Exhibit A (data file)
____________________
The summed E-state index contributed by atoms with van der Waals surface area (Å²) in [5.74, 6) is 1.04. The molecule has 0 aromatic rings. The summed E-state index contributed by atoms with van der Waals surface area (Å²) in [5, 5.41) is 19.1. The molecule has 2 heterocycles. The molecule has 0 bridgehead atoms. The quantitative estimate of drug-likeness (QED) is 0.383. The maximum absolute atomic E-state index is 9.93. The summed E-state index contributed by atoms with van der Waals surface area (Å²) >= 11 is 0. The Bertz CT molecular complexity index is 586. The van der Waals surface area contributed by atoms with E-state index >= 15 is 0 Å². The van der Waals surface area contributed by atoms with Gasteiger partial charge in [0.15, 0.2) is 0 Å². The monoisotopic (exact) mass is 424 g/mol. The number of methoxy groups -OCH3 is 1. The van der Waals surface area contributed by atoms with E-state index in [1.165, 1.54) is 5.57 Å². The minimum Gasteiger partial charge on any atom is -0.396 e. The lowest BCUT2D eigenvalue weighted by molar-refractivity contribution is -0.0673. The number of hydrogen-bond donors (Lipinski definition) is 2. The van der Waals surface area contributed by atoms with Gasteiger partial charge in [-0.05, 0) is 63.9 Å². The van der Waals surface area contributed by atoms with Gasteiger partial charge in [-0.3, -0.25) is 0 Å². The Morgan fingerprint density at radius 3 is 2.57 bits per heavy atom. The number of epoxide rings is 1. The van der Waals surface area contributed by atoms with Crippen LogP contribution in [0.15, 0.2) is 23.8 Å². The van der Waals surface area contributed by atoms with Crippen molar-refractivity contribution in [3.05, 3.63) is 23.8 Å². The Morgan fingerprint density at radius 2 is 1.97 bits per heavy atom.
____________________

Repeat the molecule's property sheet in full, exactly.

The summed E-state index contributed by atoms with van der Waals surface area (Å²) in [5.74, 6) is 1.04. The molecule has 0 aromatic rings. The summed E-state index contributed by atoms with van der Waals surface area (Å²) in [5, 5.41) is 19.1. The molecule has 2 heterocycles. The molecule has 0 bridgehead atoms. The quantitative estimate of drug-likeness (QED) is 0.383. The maximum absolute atomic E-state index is 9.93. The summed E-state index contributed by atoms with van der Waals surface area (Å²) >= 11 is 0. The Bertz CT molecular complexity index is 586. The van der Waals surface area contributed by atoms with E-state index >= 15 is 0 Å². The van der Waals surface area contributed by atoms with Gasteiger partial charge in [0.15, 0.2) is 0 Å². The monoisotopic (exact) mass is 424 g/mol. The number of methoxy groups -OCH3 is 1. The van der Waals surface area contributed by atoms with E-state index in [1.165, 1.54) is 5.57 Å². The minimum Gasteiger partial charge on any atom is -0.396 e. The lowest BCUT2D eigenvalue weighted by molar-refractivity contribution is -0.0673. The number of hydrogen-bond donors (Lipinski definition) is 2. The van der Waals surface area contributed by atoms with Gasteiger partial charge in [-0.05, 0) is 63.9 Å². The van der Waals surface area contributed by atoms with Gasteiger partial charge in [-0.3, -0.25) is 0 Å². The Morgan fingerprint density at radius 3 is 2.57 bits per heavy atom. The number of epoxide rings is 1. The van der Waals surface area contributed by atoms with Crippen LogP contribution in [0.15, 0.2) is 23.8 Å². The van der Waals surface area contributed by atoms with Crippen molar-refractivity contribution in [3.05, 3.63) is 23.8 Å². The Morgan fingerprint density at radius 2 is 1.97 bits per heavy atom.